Welcoming Donegal Cathaoirleach, Cllr Jack Murray; Leas Cathaoirleach, Cllr Martin McDermott; former St Patrick's Boys' School principal, Cllr Albert Doherty; Donegal County Council Chief Executive, John McLaughlin; and his own national school principal, Mrs Sarah McDermott (Culdaff); Minister McConalogue said: “There is very little resemblance between Ireland now and what would have been the situation when we made that decision to join. Everybody's standard of living is so much better, the quality of life is so much better, the things we get to enjoy are so much better as well.

From left: Cllr Martin McDermott (Leas Cathaoirleach), Cllr Jack Murray (Cathaoirleach), John McLaughlin (Chief Executive, Donegal County Council) and His Excellency Mr Ildefonso Castro are welcomed to St Patrick's Boys' School in Carndonagh by pupils, Ms Anne McLaughlin (Principal) and Minister Charlie McConalogue.

A lot of that is down to the fact our economy has grown really well and developed very well over that time and that has been down to the fact that we have all worked really closely together with outer countries and now, lots of the things we export and make go abroad and that helps to make us financially better off, which allows us to live well together too.

“Another positive is that many of the rights and freedoms that we have had have developed alongside being part of the EU, better legislation around workers rights and the tremendous development we have seen, thankfully, in equality for women, which was not the case 50 years ago, as well as the very strong focus we have on the environment now.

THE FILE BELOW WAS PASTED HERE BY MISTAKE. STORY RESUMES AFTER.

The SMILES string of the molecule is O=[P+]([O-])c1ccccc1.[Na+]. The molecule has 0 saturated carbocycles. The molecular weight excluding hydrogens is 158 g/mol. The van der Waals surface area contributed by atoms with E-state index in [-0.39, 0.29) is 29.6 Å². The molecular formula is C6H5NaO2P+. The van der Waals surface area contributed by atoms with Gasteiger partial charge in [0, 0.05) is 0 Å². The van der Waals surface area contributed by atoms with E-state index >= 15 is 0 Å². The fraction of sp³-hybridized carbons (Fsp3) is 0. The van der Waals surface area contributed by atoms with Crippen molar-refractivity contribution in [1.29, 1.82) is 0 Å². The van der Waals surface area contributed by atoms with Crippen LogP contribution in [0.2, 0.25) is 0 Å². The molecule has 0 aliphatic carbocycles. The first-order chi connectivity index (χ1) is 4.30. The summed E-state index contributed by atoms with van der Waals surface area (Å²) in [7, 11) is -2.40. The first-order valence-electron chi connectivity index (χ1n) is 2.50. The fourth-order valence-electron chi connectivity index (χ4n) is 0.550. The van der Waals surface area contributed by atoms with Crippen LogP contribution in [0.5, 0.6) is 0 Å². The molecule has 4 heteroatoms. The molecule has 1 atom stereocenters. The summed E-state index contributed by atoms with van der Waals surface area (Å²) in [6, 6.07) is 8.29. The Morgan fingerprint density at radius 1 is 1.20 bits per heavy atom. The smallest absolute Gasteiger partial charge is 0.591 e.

“It is a real pleasure to be here today with Ambassador Castro. Spain has been a wonderful support and friend of Ireland for many, many years. We have a wonderful relationship.”

Ambassador Castro said Spain's entry into the EU marked the end of the dictatorship [of General Franco].
He added: “For Spain, the EU was and still is a safety net. We are more protected in the group. We have friends and allies. A good example is Brexit.

“Ireland, a country suffering a lot as a result of Brexit, felt the full solidarity of the EU countries. And that means, when a group sticks together, you are stronger and you are safer. I think the EU is a very good thing. It has some problems but nothing is perfect. But, our experience as a country, in terms of democracy, respect for human rights, gender balance, economic prosperity, stability, is huge.